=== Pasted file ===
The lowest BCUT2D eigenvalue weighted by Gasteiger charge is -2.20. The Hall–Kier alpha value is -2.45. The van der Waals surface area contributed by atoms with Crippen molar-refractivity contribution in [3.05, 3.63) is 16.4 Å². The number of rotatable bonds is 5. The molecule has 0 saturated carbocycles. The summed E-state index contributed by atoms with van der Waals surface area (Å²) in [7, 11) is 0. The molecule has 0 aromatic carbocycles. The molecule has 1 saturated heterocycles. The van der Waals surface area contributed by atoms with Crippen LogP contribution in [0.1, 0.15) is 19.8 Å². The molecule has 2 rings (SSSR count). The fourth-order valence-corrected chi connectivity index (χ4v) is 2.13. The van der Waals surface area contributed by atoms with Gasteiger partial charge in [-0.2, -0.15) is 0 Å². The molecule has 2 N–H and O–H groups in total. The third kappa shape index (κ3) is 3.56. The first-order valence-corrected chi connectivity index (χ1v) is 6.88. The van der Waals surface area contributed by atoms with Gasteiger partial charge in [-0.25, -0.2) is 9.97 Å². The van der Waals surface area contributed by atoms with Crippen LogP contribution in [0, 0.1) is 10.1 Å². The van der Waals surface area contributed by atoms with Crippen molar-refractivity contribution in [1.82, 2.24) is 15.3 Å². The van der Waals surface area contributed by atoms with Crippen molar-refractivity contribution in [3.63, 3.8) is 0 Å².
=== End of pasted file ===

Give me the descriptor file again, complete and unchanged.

The lowest BCUT2D eigenvalue weighted by Gasteiger charge is -2.20. The Hall–Kier alpha value is -2.45. The van der Waals surface area contributed by atoms with Crippen molar-refractivity contribution in [3.05, 3.63) is 16.4 Å². The number of rotatable bonds is 5. The molecule has 0 saturated carbocycles. The summed E-state index contributed by atoms with van der Waals surface area (Å²) in [7, 11) is 0. The molecule has 0 aromatic carbocycles. The molecule has 1 saturated heterocycles. The van der Waals surface area contributed by atoms with Crippen LogP contribution in [0.1, 0.15) is 19.8 Å². The molecule has 2 rings (SSSR count). The fourth-order valence-corrected chi connectivity index (χ4v) is 2.13. The van der Waals surface area contributed by atoms with Gasteiger partial charge in [-0.2, -0.15) is 0 Å². The molecule has 2 N–H and O–H groups in total. The third kappa shape index (κ3) is 3.56. The first-order valence-corrected chi connectivity index (χ1v) is 6.88. The van der Waals surface area contributed by atoms with Gasteiger partial charge in [-0.25, -0.2) is 9.97 Å². The van der Waals surface area contributed by atoms with Crippen LogP contribution in [0, 0.1) is 10.1 Å². The van der Waals surface area contributed by atoms with Crippen molar-refractivity contribution in [1.82, 2.24) is 15.3 Å². The van der Waals surface area contributed by atoms with Crippen molar-refractivity contribution in [3.63, 3.8) is 0 Å².